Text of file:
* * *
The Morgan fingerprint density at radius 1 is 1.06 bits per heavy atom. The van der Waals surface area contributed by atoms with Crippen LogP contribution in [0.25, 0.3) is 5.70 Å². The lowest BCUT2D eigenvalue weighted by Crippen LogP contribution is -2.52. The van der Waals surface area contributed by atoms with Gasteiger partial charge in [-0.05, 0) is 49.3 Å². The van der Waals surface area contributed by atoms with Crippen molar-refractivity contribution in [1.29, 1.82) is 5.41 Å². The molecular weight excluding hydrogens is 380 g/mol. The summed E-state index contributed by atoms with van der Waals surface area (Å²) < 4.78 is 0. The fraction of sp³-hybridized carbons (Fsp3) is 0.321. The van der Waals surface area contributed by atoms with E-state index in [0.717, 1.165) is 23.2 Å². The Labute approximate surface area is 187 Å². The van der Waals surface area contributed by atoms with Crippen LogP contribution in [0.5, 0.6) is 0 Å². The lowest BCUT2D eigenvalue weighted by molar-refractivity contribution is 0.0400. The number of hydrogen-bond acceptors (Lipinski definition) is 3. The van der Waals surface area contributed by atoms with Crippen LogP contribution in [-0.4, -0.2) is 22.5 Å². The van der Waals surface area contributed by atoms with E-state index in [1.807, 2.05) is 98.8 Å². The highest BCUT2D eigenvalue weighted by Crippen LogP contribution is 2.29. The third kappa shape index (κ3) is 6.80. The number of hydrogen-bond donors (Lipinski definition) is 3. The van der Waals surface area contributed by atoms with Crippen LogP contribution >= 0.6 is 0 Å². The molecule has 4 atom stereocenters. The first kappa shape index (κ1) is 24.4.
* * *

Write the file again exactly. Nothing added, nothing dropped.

The Morgan fingerprint density at radius 1 is 1.06 bits per heavy atom. The van der Waals surface area contributed by atoms with Crippen LogP contribution in [0.25, 0.3) is 5.70 Å². The lowest BCUT2D eigenvalue weighted by Crippen LogP contribution is -2.52. The van der Waals surface area contributed by atoms with Gasteiger partial charge in [-0.05, 0) is 49.3 Å². The van der Waals surface area contributed by atoms with Crippen molar-refractivity contribution in [1.29, 1.82) is 5.41 Å². The molecular weight excluding hydrogens is 380 g/mol. The summed E-state index contributed by atoms with van der Waals surface area (Å²) < 4.78 is 0. The fraction of sp³-hybridized carbons (Fsp3) is 0.321. The van der Waals surface area contributed by atoms with E-state index in [0.717, 1.165) is 23.2 Å². The Labute approximate surface area is 187 Å². The van der Waals surface area contributed by atoms with Crippen LogP contribution in [0.5, 0.6) is 0 Å². The lowest BCUT2D eigenvalue weighted by molar-refractivity contribution is 0.0400. The number of hydrogen-bond acceptors (Lipinski definition) is 3. The van der Waals surface area contributed by atoms with Crippen LogP contribution in [-0.4, -0.2) is 22.5 Å². The van der Waals surface area contributed by atoms with E-state index in [1.807, 2.05) is 98.8 Å². The highest BCUT2D eigenvalue weighted by Crippen LogP contribution is 2.29. The third kappa shape index (κ3) is 6.80. The number of hydrogen-bond donors (Lipinski definition) is 3. The van der Waals surface area contributed by atoms with Crippen LogP contribution >= 0.6 is 0 Å². The molecule has 4 atom stereocenters. The first kappa shape index (κ1) is 24.4.